Oh, one last thing. Truly be careful with eating vegetables and fruits without a removable skin, be sure all your meat is cooked through, and drink from a water bottle. I unfortunately picked up parasites here. I don’t know exactly from what, but I ate from the street vendors a lot without second thought and I also drank tap water. I wasn’t thinking smart I was just enjoying the new culture. It ruined my life and it’s finally going away after taking medications and trying natural remedies, which is difficult to do during pregnancy. But definitely just a precaution for you to think twice before drinking and eating. A luxury we have in America is not having to think at all…Just EAT.
The last point leads me to mention restaurants in Morocco…they’re not always for luxury in some cities. For example, if you go to Chefchaouen and order a traditional Moroccan tajine and you see a beautiful picture on the menu, you might be surprised at the small, unsatisfying portion put in front of you. The best food is made in homes, or if you can spot a notably famous restaurant that is very busy. Some restaurants are very nice and give you that Moroccan/Aladdin feeling with lanterns, candlelight, magic carpets, and steaming hot teas. Be on the lookout for those places if you’re going to spend your dirhams on eating out. Occasionally you can find a cafe that looks not so nice on the outside or inside and find yourself eating a fantastic soup, or fish, or sandwich, or pizza with a cup of hot mint tea and halwa for dessert feeling very satisfied. Try to view the meals of the people eating inside beforeyou decide to make this or that place your final dining location and be sure to have cash on hand as credit cards are not commonly accepted for payment.
Finally…the last last last thing I will mention is the differences I have experienced from city-to-city in Morocco. In the north (where I live and see the majority of the time) the people do not see foreign people and tourists often. They stare at me, they say “hola,” how are you?” “welcome to Morocco” and I can feel very foreign and in the spotlight…more foreign than usual. If I travel to a more populous/touristy area, I will blend in. The Moroccans are used to the different colors and languages of people and they will not stare at me as much, but I can still expect someone to talk to me and even my husband as they will suspect that he is European or Spanish because he’s with me and because his skin is lighter in color than a lot of Moroccan people. It’s not a huge issue at all, but something to prepare yourself for if you’re not used to being and feeling “foreign.”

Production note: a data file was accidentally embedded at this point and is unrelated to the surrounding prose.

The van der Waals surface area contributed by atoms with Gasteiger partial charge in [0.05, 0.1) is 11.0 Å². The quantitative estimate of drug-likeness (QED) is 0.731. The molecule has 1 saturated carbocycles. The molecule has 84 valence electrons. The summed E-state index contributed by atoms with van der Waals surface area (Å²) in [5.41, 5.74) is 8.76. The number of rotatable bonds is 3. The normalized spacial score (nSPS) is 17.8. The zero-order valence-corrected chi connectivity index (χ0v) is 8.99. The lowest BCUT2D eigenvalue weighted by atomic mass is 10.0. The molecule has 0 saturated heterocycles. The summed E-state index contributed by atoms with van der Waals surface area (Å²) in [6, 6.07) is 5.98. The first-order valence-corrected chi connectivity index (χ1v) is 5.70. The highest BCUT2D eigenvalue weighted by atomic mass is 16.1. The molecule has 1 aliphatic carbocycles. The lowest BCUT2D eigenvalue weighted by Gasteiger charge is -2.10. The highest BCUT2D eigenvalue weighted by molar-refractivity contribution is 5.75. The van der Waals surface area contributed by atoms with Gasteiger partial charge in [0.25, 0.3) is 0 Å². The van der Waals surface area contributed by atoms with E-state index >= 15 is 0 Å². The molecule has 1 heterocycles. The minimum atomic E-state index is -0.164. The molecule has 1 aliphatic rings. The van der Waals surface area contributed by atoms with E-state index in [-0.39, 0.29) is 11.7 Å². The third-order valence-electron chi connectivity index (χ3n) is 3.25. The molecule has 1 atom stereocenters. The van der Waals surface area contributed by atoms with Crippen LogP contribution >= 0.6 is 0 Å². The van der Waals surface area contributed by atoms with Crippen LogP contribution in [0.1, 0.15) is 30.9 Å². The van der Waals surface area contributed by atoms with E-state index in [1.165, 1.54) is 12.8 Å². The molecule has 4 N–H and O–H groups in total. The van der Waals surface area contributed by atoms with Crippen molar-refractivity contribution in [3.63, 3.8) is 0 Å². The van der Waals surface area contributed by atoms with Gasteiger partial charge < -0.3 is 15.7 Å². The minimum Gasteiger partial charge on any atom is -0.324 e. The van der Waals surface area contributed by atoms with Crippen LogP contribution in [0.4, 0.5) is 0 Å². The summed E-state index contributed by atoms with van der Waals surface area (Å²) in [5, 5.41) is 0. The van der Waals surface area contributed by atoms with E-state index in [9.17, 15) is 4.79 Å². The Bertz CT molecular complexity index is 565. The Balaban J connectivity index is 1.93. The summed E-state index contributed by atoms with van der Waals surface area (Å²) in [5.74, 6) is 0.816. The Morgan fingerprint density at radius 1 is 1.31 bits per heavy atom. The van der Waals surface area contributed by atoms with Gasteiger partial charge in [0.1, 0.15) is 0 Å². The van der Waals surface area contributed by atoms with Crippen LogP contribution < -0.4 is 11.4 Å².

In summary, Morocco is beautiful. The landscape of Morocco alone is incredible with the mountain views, the opportunity to see the Mediterranean sea, and/or the Atlantic ocean, and the one-of-a-kind culture that Morocco is known for that you can see, feel, taste, and enjoy no matter where you’re from. I hope you can visit and if you do, share in the comments what you liked, disliked, and whatever else you’d like to talk about in your Moroccan experience. We’d love to hear everything!